While the book stands on its own academic footing, he makes his arguments hard to argue against unless one has an extensive understanding of mythology. Boswell draws a great deal from mythology and mythological writings and although never stated as such, it is obvious that he views these stories on the same level as the Bible. This does not mean, however, that he views the Bible in high regard. Rather, it is the opposite. It seems he wanted to elevate mythology to the level of Scripture and demote Scripture to simple and unreliable literature.

His examination of the immoral Roman culture is well documented. However, Boswell fails to tie the Roman culture to the church. Just because the Roman culture, or any culture, was tolerant of homosexuality, does not mean that the church was. Boswell failed to show this.

Gay activists within the church have repeated his exegesis of the Genesis 19 passage for at least twenty years and it is possible that Boswell was repeating it himself. It does not stand the test of logic. The Bible is filled with references that would make God himself appear less than hospitable so it defies logic that God would destroy two cities for not being nice to strangers. (It should also be noted that Boswell does not accept Jude 7 as proof of Sodom and Gomorrah’s sin. Although he quotes Jude 7 on page 97, he says that what Jude referred to was a “legend.”) Boswell’s logic of the rarity of inns in the time of Abraham, himself a nomad, also does not seem logical. In an agricultural setting where many peoples were nomadic and accustomed to temporary shelters and having to move on a regular basis in order to provide food for themselves and their livestock, it hardly seems the case that lack of shelter could mean the difference between life and death.

His treatment of the Levitical passages also betrays his background. Like most liberal theologians, he fails to make the distinction between the civil, ceremonial, and moral law. He lumps the law together and as such, throws it completely out. At one point he places emphasis on the order of the law where the language does not warrant it. He takes Jesus’ words on the law out of context reducing the law to a mere legal code of standards instead of being reflective of the character of God.

His look at the Pauline passages was also less than stellar. Again, Boswell writes from a historical-critical perspective. For him to argue the specific merits of a passage is the antithesis of his background. Those that write from a historical-critical perspective do not believe the Bible to be the inspired Word of God. They reduce the Bible and place it on the same level as other great works of literature. Thus, if the Bible is not logical or was written in a different culture that lacked understanding, it could easily be stated that Paul was simply ignorant. Using this background, why not simply claim that Paul was wrong? If the Bible is not inerrant, then that leaves open the argument (that some have used) that Paul could not have known about sexual orientation and therefore was just simply ignorant of science. He would have done better to simply claim this. Instead, he plows through the Greek and appears to misquote a word regarding 1 Corinthians 6:9 adding the wrong ending to the word.5 If this is not a misquote, it is different from an edition published by the United Bible Societies.6 (In the copy of the book that was obtained from a public library for the purposes of this review, a previous reader had also noticed this and made the correction above the word in pencil.) If this is a misquote, one has to ask the question about what else Boswell may not have been intellectually honest about. Also, in one of the appendixes, after emphasizing the meaning of words and claiming that Paul was misinterpreted, he contradicts himself and writes that there is no direct Greek words for the meanings that he suggests either.7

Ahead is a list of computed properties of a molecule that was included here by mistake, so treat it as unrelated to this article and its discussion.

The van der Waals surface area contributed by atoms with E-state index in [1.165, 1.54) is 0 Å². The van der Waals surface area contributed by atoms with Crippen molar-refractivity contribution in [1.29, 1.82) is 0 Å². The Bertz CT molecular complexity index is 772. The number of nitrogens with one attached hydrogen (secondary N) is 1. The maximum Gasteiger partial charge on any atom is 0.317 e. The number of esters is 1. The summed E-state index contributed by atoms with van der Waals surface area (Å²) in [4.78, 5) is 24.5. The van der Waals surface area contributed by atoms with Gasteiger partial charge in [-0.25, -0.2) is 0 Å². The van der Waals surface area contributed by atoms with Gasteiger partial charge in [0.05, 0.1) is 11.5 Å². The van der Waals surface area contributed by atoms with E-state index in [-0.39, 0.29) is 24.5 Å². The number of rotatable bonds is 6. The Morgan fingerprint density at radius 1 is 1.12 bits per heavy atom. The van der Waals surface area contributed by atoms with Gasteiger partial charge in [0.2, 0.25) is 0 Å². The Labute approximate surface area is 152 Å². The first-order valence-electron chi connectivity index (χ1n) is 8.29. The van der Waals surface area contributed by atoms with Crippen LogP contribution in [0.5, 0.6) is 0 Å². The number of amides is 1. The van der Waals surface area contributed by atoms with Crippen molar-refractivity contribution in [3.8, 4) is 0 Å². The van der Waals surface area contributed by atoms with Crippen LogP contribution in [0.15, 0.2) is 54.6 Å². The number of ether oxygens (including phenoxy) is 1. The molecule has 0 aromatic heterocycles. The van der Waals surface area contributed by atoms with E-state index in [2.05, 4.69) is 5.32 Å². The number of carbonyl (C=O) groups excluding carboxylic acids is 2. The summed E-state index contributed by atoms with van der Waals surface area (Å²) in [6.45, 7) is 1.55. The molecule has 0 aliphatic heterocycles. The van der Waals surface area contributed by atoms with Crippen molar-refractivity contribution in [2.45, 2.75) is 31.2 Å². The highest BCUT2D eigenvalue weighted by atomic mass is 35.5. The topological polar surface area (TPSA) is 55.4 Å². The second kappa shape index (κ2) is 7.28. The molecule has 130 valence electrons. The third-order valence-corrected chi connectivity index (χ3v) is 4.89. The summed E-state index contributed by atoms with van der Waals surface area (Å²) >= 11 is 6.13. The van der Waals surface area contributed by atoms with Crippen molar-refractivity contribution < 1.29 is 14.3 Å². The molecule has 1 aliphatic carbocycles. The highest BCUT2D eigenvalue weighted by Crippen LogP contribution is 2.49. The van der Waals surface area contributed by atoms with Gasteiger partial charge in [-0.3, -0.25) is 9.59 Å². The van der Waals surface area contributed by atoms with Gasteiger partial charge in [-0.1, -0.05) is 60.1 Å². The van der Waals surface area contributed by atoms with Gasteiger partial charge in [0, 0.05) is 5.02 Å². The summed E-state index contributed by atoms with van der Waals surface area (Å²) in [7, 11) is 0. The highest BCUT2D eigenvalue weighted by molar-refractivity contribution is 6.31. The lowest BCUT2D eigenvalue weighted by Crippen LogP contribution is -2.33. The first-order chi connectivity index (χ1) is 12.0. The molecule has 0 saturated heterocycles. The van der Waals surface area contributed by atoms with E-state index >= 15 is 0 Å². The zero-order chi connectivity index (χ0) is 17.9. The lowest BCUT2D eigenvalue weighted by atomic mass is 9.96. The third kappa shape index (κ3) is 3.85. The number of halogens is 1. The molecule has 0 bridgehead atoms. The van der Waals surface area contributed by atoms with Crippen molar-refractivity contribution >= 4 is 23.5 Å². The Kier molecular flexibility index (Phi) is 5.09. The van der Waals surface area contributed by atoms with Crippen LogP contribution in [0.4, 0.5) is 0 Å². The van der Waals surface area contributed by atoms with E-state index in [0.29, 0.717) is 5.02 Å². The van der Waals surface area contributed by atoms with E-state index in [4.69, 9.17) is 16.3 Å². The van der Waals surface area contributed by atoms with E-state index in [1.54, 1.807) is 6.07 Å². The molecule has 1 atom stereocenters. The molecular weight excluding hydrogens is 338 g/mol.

In summary, this is a well-respected book and arguably, the best academic work written specifically on the subject of homosexuality from this perspective. However, its employment of the historical-critical method and its high use of mythology, almost to the point of replacing Scripture, leave it open to be heavily criticized. Boswell does not appear to be intellectually honest regarding everything, particularly in the issue of languages. He uses mythology deceivingly, stretching it to a point that is thin at best, and almost non-existent at other points. This book would be recommended to a person who is interested about what liberal Christianity has to say about homosexuality and to a person who wants to go above and beyond tabletop discussion of the subject and into academic research. To others, it should simply serve as a warning of the dangers of the historical-critical method and the slippery slope that it provides.